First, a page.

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To Each, Their Own.
By Tom Demerly.

We’re a victim of our own success. Triathlon has grown so large that completing an Ironman is now a badge of honor people may be willing to cheat for.

This past week there has been a flurry of commentary on Dan Empfield’s Slowtwitch forum surrounding a competitor at Ford Ironman Florida who used swim fins in the race. Photos were posted on the forum. A good old internet witch trial was held. Names were named and the whole thing became rather untidy before it was reeled in by the good folk at Slowtwitch.

John Collins, Ironman founder, once said about Ironman in an NBC telecast, “You can quit if you want but no one else will know and you’ll always remember.”


“You can quit if you want but no one else will know and you’ll always remember.” Ironman Founder John Collins.

I say the cheaters are condemned to an internment of their own conscience. It is an extrapolation of Collins’ ethos: They can cheat if they want and no one else may know but they will always remember. The medal they won is radioactive- it’s invalid. I can only imagine the internal strife of trying to rationalize something like that.

For those of you reading this with an Ironman under their belt (most of you) you know what the event does to you. It fortifies your soul and humbles you. For better and for worse, it is a microcosm of life, a one day interpolation of how you approach every challenge in life. If you walk away from the event knowing you somehow cut corners or seriously bent the rules then you are a prisoner of your own conscience. That’s a lonely prison.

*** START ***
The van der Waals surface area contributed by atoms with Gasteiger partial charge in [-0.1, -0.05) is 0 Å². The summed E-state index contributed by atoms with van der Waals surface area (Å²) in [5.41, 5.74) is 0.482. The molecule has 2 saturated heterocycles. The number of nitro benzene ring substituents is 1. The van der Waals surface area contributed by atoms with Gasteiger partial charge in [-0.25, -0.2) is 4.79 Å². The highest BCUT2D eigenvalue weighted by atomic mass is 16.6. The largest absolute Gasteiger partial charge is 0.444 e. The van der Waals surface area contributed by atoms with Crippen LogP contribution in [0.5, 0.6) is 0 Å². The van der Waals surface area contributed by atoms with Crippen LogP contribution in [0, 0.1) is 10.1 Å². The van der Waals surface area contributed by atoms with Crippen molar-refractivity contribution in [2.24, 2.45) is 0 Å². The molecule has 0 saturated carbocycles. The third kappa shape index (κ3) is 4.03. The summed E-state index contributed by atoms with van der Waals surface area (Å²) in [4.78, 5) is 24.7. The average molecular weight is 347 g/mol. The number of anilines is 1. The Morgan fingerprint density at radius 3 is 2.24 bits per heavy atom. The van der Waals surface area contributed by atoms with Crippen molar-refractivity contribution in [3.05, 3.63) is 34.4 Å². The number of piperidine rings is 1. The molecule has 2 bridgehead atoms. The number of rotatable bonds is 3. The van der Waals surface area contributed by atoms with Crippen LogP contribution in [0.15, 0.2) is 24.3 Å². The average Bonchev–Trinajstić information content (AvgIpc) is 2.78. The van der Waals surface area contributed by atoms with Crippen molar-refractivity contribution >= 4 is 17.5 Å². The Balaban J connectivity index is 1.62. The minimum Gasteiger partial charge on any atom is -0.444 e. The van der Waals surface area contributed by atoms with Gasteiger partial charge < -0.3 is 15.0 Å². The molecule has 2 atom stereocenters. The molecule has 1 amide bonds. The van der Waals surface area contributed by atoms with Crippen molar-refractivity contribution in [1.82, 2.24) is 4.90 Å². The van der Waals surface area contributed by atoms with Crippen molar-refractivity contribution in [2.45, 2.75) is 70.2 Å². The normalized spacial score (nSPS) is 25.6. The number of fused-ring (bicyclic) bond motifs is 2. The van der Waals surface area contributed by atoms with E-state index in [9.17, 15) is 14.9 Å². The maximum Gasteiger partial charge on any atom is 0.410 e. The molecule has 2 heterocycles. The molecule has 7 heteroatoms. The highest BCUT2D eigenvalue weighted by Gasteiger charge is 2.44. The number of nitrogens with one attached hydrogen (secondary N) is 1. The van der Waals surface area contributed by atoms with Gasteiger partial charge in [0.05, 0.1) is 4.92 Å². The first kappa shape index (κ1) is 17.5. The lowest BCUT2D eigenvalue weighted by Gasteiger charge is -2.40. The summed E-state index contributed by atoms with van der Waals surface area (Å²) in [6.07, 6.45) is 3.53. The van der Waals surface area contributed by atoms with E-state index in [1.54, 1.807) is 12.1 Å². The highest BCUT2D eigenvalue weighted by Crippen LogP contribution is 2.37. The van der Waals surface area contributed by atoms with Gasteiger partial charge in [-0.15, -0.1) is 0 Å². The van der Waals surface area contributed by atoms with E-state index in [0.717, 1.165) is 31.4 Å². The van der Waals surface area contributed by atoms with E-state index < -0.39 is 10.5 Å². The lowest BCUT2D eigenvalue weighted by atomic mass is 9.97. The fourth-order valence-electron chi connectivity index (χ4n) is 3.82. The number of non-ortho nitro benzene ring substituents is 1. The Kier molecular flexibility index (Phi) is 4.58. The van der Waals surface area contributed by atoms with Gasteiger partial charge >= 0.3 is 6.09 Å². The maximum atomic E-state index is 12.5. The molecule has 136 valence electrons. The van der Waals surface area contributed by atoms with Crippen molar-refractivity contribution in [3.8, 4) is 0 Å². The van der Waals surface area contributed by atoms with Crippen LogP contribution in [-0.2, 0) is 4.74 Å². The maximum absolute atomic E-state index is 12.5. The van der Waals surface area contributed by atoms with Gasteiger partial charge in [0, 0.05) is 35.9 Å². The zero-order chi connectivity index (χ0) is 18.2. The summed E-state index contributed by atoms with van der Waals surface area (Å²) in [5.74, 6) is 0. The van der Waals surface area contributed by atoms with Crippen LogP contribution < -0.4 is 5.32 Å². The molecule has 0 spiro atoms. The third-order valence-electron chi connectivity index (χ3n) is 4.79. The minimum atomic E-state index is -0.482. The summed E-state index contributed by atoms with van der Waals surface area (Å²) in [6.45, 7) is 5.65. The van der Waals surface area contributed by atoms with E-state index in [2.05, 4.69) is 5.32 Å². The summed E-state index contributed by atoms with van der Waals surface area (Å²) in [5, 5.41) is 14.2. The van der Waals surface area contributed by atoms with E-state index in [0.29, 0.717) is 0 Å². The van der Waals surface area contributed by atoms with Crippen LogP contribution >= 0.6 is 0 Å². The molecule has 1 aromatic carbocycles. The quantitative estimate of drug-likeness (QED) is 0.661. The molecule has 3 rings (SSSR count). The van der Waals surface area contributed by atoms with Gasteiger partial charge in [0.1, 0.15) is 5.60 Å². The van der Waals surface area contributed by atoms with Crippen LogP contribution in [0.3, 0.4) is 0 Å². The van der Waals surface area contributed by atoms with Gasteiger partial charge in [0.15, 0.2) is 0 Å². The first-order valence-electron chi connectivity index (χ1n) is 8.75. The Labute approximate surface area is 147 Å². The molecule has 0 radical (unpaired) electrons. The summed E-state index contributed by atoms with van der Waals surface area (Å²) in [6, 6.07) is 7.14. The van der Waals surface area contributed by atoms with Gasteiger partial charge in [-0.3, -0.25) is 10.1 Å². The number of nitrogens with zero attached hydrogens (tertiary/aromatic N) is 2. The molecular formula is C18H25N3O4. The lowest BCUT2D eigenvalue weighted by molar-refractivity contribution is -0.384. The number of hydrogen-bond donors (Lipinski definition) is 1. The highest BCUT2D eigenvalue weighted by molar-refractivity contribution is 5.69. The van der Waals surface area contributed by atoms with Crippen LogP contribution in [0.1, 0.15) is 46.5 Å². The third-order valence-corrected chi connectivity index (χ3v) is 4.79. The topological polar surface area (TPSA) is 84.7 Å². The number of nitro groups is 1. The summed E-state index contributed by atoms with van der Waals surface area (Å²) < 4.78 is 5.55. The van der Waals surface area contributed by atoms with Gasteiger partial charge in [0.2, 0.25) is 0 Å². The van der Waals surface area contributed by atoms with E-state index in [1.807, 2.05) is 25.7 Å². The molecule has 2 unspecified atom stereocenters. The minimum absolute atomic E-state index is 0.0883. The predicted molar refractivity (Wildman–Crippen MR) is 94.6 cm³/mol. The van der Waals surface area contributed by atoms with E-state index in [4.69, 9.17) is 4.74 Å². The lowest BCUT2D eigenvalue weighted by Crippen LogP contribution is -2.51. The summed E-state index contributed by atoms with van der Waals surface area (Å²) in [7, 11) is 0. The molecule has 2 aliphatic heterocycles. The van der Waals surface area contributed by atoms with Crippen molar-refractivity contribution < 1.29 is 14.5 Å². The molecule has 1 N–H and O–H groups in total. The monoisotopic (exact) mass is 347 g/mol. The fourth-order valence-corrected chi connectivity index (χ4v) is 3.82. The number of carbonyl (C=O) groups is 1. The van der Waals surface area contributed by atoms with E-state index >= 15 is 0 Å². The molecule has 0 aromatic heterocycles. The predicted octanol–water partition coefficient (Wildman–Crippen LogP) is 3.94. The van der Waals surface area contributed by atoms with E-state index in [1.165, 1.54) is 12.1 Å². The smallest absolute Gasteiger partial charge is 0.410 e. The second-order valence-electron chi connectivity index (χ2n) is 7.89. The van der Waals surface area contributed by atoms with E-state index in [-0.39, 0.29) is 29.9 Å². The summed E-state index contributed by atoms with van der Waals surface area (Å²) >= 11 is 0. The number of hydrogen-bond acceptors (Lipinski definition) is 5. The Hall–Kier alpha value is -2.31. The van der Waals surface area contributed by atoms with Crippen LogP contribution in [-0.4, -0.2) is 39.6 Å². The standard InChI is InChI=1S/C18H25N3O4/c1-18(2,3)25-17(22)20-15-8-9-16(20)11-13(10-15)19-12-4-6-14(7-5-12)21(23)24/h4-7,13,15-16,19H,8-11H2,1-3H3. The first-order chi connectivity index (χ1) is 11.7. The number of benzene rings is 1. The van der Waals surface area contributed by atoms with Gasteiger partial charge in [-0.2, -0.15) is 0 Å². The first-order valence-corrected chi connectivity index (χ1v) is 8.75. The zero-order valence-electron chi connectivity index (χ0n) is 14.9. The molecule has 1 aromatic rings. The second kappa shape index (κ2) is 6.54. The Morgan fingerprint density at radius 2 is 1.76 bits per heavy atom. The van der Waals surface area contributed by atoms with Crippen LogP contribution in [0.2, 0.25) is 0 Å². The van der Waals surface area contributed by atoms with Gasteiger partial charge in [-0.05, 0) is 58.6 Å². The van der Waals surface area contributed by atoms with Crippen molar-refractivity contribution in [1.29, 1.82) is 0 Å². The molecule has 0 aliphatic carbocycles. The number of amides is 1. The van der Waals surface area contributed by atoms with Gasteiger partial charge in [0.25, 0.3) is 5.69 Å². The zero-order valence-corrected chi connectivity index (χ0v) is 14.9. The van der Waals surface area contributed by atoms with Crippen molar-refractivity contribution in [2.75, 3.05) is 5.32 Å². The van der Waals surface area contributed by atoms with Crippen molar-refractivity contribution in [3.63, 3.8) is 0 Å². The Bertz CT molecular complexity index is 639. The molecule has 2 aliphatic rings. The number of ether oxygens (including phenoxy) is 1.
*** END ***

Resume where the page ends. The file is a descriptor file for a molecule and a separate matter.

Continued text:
There has been the usual outcry for the race organizers to save us from ourselves with their rules: Smaller fields and larger courses, categories for “recreational” Ironman athletes, stricter qualifying, etc. The race directors aren’t going to save us. They have a business to run and business is good. While we can make an argument for sustainability of the sport I wager the powers that be at Ironman often make decisions about race field size and venues acknowledging that the Ironman boom won’t last forever. That a race executed quickly on a grand scale is a better business venture than a smaller, better race executed later. This isn’t a criticism, it is good business.

So, that throws it back to us. The responsibility to race clean and honestly. The responsibility to act like good sports(wo)men. The responsibility to take ownership of our own race. As an informed athlete you know that entering a huge event means the course will be crowded. Part of our preparation should be deciding how we will respond. Things change during a race so we have to have a basic ethos of how we will race.

Sometimes you and I will be on the wrong side of the rules. At one major 70.3 race last year I spent a fair bit of time in the draft zone. I’ll tell you I didn’t have much of a choice because of a number of factors beyond my control (swim cancelled, crowded course, blah, blah). Cheaters always have excuses and rationalizations and those are mine. Bottom line is my race result is invalid because of it and I know that. As a result I come away from that race figuring it was a great training day with a few thousand of my buddies. I didn’t win anything or qualify for anything but I did get a great workout and had a lot of fun. I am a little ashamed of the race though.